My table has a top that’s 2 layers of 3/4 mdf laminated together with formica on top. On the bottom side of the top, I routed dadoes for the 4 (1/2” MDF) vertical pieces. Then the bottom is 3/4”MDF as well. The 2 center vertical pieces are dadoed into the bottom as well. The bottom has 1/2” wide rabbets cut for the 2 outer vertical pieces. Then I cut 2 pieces of 1/2” MDF that fit the “holes” on the back of the table where the drawers go and just butt glued them in. They’re really just there for a little added structure.

Hope that explains it well enough. Below is a quick sketch to try to illustrate what I’m saying:

-- Kenny, SW VA, Go Hokies!!!

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jmalcolm001

18 posts in 655 days


#5 posted 10-14-2016 06:40 PM

Thanks again for your insight. Your illustration helps me understand your structure. But it does bring up a couple of questions. If your two pieces of 3/4” MDF are laminated together, how do you fasten them to the DP metal table, or do you just rest them on the table and use cleats to keep it from moving? Also, I see from your illustration the dados in the bottom top piece, but do you just use glue to attach the vertical pieces into the dados. That doesn’t seem strong enough with just glue, or am I missing something? I was thinking about having the outside verticals extend all the way up even with the top top piece, and then putting a dado in those two verticals 3/4” down from the top so that the bottom top piece could be inserted and glued into those dados. The bottom top piece would extend by the depth of the dado longer than the top top piece on both ends. That method seems like it would be the strongest of the joint methods that we have been discussing.

After looking at your illustration and doing some more thinking, maybe I am looking at this all wrong!! I was planning on setting the bottom top piece on the DP table and bolting it to keep from moving, similar to how you did. However, since the DP table is adjustable up and down, why not move the DP table down further and set the whole wooden table and cabinet on top of the DP table and bolt the DP table to the bottom piece of the cabinet. That way I would not have to worry about weight and strength of joints. My only concern is whether it would be top heavy and have a tendency to wobble since the table/cabinet is probably 2-3 times as wide as the DP table. What do you think?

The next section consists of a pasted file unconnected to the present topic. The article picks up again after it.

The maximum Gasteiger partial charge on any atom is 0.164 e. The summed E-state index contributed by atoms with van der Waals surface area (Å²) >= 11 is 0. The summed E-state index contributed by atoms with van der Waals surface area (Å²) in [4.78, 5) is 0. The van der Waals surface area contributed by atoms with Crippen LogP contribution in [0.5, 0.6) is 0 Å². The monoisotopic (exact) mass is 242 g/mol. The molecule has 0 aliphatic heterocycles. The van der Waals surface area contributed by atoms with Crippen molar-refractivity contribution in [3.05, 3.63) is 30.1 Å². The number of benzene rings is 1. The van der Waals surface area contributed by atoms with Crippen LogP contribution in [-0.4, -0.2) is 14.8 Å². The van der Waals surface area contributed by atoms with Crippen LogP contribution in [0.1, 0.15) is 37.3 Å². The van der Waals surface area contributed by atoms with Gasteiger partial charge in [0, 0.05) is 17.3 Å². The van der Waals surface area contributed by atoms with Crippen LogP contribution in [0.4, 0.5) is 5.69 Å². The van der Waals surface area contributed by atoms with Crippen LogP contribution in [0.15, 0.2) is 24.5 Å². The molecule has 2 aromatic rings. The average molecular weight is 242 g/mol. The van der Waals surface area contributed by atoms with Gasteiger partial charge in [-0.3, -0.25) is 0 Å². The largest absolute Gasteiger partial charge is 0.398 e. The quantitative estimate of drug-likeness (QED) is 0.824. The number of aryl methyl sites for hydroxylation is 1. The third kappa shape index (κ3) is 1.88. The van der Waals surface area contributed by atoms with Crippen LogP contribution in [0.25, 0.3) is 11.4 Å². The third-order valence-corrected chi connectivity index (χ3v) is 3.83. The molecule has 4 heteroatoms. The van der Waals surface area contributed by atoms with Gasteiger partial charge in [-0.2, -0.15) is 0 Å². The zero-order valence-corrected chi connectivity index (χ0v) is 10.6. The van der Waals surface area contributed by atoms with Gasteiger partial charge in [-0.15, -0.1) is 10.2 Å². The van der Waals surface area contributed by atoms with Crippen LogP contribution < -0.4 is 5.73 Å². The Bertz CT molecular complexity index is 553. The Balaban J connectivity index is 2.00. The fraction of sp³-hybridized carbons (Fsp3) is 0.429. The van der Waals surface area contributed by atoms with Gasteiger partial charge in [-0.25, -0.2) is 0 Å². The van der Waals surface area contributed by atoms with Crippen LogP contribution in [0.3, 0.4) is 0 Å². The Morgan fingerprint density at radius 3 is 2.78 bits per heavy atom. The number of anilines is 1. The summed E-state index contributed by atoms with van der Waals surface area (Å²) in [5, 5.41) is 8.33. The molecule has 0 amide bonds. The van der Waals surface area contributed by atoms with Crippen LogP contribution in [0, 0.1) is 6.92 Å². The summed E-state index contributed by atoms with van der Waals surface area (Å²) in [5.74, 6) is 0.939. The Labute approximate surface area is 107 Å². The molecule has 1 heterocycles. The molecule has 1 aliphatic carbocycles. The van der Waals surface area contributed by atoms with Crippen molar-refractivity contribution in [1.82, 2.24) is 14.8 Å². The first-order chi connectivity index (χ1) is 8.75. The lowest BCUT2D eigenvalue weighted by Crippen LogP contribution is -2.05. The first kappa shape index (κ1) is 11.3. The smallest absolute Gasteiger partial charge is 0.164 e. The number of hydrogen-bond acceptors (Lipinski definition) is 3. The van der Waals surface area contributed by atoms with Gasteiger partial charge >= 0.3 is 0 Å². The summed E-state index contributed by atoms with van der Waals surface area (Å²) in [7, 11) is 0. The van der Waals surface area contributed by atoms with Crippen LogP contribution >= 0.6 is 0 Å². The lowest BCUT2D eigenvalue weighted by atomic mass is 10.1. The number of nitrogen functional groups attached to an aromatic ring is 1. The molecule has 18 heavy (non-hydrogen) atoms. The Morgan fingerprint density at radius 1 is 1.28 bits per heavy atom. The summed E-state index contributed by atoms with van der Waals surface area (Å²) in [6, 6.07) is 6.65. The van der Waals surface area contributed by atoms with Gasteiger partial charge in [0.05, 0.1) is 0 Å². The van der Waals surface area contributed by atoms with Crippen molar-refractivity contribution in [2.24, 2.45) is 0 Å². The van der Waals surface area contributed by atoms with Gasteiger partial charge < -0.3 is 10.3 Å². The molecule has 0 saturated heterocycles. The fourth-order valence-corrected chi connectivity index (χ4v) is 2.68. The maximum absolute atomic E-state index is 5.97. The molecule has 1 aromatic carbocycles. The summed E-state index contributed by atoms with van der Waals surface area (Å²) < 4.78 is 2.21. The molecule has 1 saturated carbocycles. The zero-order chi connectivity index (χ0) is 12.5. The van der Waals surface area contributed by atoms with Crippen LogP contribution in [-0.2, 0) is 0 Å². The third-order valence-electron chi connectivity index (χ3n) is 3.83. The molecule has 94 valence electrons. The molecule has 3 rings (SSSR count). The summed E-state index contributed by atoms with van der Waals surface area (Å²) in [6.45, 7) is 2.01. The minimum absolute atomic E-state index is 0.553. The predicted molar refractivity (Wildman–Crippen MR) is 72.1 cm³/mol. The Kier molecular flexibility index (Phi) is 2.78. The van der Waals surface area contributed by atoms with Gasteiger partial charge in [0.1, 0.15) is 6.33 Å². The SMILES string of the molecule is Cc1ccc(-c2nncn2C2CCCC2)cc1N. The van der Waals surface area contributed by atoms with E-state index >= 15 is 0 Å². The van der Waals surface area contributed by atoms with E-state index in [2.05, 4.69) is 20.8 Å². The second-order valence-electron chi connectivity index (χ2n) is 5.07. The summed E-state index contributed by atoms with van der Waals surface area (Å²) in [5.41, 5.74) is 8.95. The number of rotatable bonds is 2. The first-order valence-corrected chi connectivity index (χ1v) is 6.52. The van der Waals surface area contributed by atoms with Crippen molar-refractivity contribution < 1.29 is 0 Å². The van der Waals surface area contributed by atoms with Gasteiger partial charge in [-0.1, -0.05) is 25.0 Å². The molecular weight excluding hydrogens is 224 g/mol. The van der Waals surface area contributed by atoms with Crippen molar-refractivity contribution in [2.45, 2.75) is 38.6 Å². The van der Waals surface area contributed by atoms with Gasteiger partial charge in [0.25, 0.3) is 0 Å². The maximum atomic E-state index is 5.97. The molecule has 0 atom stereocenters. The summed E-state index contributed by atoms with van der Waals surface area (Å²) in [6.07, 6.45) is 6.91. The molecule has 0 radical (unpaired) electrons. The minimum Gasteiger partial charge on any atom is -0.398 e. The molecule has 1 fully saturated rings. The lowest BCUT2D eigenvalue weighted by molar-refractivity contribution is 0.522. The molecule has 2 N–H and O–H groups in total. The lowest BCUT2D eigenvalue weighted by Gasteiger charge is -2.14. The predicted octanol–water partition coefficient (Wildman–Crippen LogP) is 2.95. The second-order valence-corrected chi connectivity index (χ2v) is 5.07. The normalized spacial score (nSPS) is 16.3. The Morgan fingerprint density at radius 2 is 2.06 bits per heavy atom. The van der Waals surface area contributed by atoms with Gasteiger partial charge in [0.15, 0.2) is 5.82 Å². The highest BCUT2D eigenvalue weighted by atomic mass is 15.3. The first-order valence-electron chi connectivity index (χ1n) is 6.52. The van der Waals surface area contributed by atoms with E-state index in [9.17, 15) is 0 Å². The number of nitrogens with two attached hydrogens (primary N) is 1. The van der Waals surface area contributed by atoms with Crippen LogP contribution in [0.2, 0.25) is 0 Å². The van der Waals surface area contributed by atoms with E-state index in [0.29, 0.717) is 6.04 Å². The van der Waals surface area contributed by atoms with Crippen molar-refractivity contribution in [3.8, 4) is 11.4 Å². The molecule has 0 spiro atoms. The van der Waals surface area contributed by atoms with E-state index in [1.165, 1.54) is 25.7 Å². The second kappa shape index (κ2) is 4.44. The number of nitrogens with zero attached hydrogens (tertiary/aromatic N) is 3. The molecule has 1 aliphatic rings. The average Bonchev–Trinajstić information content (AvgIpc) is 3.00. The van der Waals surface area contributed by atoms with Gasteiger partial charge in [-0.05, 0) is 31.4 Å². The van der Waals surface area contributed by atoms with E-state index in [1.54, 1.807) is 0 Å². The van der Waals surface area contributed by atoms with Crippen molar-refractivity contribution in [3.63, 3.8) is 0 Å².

View HokieKen's profile

HokieKen

4611 posts in 1042 days


#6 posted 10-14-2016 06:56 PM

Yes, the glue in the dadoes is all there is and it’s been sufficiently strong. But, my drawers aren’t as tall as your thinking about. You may want to add some countersunk screws since the bottom of your’s will probably end up quite a bit heavier.

I put threaded inserts in the table top on mine to bolt it down to the table.

I don’t think I’d put the whole thing on top of the table. No matter how you build it, there will be some vibration. With the work surface bolted to the metal table, the vibration will be minimized. I think I’d stick to your plan as far as that goes. Of course, as long as you space your drawers far enough apart, you can always try it one way and then switch it if you don’t like it.

-- Kenny, SW VA, Go Hokies!!!